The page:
Improving the quality of European education and training systems is one of the pillars of Europe’s strategy to become a smart, sustainable and inclusive economy by 2020.
This past summer (8 June) the European Parliament adopted a resolution, initiated by MEP Nadja Hirsch, on European cooperation in vocational education and training to support the European 2020 strategy. Looking back at almost 10 years since the launch of the Copenhagen process for better cooperation in vocational education and training (VET), the resolution called on the Member States to live up to their promises and implement the measures needed to make VET fit for the future. Among such measures, the common European tools and principles for VET play a leading role in making it easier to compare various forms of learning between countries and sectors, and allowing people to have this learning recognised across Europe. This past November, Cedefop organised two events at the European Parliament in Brussels to discuss these tools and principles: a workshop on the general impact on the tools; and a conference with the European social partners on the role of employers and workers in further developing and implementing the common tools and principles.
How does the accreditation of training providers improve the quality of vocational education and training (VET)?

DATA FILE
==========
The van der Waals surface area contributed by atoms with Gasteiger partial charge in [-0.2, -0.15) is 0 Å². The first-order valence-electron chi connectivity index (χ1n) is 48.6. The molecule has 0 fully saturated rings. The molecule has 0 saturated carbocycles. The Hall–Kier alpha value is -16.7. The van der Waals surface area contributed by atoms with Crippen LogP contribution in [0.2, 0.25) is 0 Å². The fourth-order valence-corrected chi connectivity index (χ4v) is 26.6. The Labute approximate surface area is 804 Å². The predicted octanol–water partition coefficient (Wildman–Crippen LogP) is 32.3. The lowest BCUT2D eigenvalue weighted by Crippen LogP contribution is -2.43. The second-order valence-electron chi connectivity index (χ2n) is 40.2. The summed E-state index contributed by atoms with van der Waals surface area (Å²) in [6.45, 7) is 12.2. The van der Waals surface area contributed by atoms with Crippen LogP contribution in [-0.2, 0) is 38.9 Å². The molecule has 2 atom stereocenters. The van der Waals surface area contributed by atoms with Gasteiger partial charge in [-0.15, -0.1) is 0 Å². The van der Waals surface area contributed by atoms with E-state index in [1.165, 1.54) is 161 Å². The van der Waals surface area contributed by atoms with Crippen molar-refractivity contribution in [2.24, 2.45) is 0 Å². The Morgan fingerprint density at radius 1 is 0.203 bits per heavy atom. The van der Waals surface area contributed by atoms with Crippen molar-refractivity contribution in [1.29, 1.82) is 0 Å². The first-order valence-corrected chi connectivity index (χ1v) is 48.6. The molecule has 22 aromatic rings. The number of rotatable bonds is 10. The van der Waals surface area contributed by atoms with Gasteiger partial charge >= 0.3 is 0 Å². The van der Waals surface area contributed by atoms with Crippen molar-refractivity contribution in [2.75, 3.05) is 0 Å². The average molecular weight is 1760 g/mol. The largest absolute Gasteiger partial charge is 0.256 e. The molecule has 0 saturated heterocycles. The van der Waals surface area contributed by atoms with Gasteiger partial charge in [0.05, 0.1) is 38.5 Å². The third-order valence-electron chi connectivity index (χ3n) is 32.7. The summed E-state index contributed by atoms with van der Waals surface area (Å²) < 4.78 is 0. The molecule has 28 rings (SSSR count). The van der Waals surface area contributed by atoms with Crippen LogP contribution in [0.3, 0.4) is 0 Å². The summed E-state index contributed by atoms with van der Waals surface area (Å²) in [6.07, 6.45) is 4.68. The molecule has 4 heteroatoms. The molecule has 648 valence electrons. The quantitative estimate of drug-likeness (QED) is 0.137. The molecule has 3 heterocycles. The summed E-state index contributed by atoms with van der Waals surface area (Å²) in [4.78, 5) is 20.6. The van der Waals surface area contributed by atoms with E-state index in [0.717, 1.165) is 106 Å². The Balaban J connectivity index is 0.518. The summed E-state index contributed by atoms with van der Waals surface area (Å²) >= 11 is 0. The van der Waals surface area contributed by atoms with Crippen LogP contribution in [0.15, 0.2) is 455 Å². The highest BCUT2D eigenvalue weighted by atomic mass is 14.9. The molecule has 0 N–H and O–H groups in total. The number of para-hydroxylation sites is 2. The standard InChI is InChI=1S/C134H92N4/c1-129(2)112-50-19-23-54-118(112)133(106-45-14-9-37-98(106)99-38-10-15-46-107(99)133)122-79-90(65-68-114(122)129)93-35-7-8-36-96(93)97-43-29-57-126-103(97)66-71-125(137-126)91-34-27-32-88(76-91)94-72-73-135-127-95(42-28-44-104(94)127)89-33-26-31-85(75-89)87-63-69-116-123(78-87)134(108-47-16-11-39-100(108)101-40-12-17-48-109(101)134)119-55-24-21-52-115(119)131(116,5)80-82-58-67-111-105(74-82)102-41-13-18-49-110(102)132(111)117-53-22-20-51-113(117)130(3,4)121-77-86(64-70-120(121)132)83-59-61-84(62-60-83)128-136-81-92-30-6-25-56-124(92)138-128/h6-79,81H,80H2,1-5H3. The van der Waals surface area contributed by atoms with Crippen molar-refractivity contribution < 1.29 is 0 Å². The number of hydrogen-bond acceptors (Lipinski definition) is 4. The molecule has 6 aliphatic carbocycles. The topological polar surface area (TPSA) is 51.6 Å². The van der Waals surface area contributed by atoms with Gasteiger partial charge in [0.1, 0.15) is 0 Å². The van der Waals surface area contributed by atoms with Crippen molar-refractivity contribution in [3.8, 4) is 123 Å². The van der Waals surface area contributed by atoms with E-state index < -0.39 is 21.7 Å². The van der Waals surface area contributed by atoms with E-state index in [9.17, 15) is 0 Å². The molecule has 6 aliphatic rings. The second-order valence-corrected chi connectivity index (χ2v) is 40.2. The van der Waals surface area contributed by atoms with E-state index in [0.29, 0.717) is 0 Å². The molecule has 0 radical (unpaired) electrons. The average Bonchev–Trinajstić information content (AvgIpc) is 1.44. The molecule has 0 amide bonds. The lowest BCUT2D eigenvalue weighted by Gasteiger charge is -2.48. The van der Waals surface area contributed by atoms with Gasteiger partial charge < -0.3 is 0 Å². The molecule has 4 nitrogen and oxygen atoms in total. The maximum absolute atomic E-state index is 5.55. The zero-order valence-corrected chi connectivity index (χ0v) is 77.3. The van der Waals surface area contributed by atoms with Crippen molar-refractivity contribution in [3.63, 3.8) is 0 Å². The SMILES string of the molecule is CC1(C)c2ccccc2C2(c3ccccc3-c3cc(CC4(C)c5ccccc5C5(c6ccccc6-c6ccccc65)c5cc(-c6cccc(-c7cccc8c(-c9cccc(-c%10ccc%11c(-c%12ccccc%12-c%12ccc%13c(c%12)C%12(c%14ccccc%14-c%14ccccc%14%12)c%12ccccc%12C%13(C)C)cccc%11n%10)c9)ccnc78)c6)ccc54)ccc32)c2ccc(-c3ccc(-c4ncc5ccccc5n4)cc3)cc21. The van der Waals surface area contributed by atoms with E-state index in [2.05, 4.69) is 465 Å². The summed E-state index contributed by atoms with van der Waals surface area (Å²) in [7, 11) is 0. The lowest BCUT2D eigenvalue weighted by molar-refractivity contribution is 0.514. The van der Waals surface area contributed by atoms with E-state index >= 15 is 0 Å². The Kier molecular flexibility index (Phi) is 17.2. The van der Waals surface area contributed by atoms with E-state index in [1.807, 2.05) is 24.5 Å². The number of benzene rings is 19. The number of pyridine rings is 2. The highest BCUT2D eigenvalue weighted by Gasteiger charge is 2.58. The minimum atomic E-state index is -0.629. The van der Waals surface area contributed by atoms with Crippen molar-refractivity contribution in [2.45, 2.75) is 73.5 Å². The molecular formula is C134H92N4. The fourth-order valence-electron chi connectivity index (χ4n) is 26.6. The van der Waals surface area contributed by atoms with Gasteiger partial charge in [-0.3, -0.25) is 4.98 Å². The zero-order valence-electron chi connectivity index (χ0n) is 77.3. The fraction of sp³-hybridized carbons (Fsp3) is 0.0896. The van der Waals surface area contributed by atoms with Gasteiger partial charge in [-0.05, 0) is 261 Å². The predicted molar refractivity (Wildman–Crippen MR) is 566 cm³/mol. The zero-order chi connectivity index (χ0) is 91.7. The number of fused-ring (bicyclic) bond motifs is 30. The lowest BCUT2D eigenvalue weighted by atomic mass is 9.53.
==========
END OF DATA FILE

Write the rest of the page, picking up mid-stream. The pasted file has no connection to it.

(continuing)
A new publication examines how accreditation systems relate to quality assurance by means of 12 in-depth case studies. Of these, four relate to economic sectors, eight to countries.
The success of current reforms in vocational education and training depends largely on the people responsible for transforming policy into practice. Cedefop’s latest working paper argues that we need to better understand how leadership can help implement reforms and secure the quality of vocational education and training.
The papers and presentations of the joint workshop (14-15 November 2011) are available on line.
To ensure Europe's global competitiveness, the European Union's Member States need to provide their citizens with a wide range of combinable learning options. What are the challenges for policy-makers in charge of developing progression routes in education and training systems?
Do we share a common language on training issues? For the EU-27, with its current 501 million citizens and single labour market, such questions are hardly academic: common understanding leads to common trust. The multilingual (DE,EN,FR) glossary attempts to make this understanding easier.
On 30 June four EU agencies held a joint seminar at the European Parliament on the all too topical issue of youth employment. The agencies, Cedefop, Eurofound, ETF and EU-OSHA, each presented their work, which ranged across several related topics.
The papers and presentations of the expert workshop (24-25 February 2011) are available on line.